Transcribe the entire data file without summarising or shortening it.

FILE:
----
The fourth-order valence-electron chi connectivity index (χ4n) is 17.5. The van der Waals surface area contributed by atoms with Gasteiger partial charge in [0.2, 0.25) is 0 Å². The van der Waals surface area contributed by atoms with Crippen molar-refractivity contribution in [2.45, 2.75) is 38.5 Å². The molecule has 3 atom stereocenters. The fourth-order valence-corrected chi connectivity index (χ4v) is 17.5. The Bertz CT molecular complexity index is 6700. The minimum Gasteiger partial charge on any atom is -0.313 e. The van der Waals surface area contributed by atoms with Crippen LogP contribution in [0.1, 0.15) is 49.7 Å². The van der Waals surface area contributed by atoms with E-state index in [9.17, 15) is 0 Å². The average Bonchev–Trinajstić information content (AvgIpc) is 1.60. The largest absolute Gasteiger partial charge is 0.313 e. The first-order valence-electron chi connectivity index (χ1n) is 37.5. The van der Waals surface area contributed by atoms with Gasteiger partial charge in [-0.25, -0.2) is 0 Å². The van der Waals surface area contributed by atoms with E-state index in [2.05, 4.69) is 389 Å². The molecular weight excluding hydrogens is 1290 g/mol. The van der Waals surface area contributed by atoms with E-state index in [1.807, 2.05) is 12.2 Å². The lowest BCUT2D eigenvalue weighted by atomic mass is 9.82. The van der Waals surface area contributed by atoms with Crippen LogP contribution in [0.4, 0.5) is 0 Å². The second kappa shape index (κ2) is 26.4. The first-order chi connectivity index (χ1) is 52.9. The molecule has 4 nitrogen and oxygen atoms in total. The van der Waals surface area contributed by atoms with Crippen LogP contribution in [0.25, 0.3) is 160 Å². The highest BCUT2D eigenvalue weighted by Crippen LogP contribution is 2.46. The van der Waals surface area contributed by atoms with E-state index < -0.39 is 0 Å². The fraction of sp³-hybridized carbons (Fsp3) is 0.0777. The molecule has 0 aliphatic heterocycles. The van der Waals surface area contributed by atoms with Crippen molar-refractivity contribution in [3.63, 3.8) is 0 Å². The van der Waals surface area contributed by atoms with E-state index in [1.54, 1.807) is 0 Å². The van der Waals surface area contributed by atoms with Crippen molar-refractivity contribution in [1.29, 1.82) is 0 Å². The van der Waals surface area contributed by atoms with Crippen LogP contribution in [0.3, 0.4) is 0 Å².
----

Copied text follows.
The fourth-order valence-electron chi connectivity index (χ4n) is 17.5. The van der Waals surface area contributed by atoms with Gasteiger partial charge in [0.2, 0.25) is 0 Å². The van der Waals surface area contributed by atoms with Crippen molar-refractivity contribution in [2.45, 2.75) is 38.5 Å². The molecule has 3 atom stereocenters. The fourth-order valence-corrected chi connectivity index (χ4v) is 17.5. The Bertz CT molecular complexity index is 6700. The minimum Gasteiger partial charge on any atom is -0.313 e. The van der Waals surface area contributed by atoms with Crippen LogP contribution in [0.1, 0.15) is 49.7 Å². The van der Waals surface area contributed by atoms with E-state index in [9.17, 15) is 0 Å². The average Bonchev–Trinajstić information content (AvgIpc) is 1.60. The largest absolute Gasteiger partial charge is 0.313 e. The first-order valence-electron chi connectivity index (χ1n) is 37.5. The van der Waals surface area contributed by atoms with Gasteiger partial charge in [-0.25, -0.2) is 0 Å². The van der Waals surface area contributed by atoms with E-state index in [2.05, 4.69) is 389 Å². The molecular weight excluding hydrogens is 1290 g/mol. The van der Waals surface area contributed by atoms with E-state index in [1.807, 2.05) is 12.2 Å². The lowest BCUT2D eigenvalue weighted by atomic mass is 9.82. The van der Waals surface area contributed by atoms with Crippen LogP contribution in [0.4, 0.5) is 0 Å². The second kappa shape index (κ2) is 26.4. The first-order chi connectivity index (χ1) is 52.9. The molecule has 4 nitrogen and oxygen atoms in total. The van der Waals surface area contributed by atoms with Crippen LogP contribution in [0.25, 0.3) is 160 Å². The highest BCUT2D eigenvalue weighted by Crippen LogP contribution is 2.46. The van der Waals surface area contributed by atoms with E-state index < -0.39 is 0 Å². The fraction of sp³-hybridized carbons (Fsp3) is 0.0777. The molecule has 0 aliphatic heterocycles. The van der Waals surface area contributed by atoms with Crippen molar-refractivity contribution in [3.63, 3.8) is 0 Å². The van der Waals surface area contributed by atoms with E-state index in [1.54, 1.807) is 0 Å². The van der Waals surface area contributed by atoms with Crippen molar-refractivity contribution in [1.29, 1.82) is 0 Å². The van der Waals surface area contributed by atoms with Crippen LogP contribution in [0.3, 0.4) is 0 Å².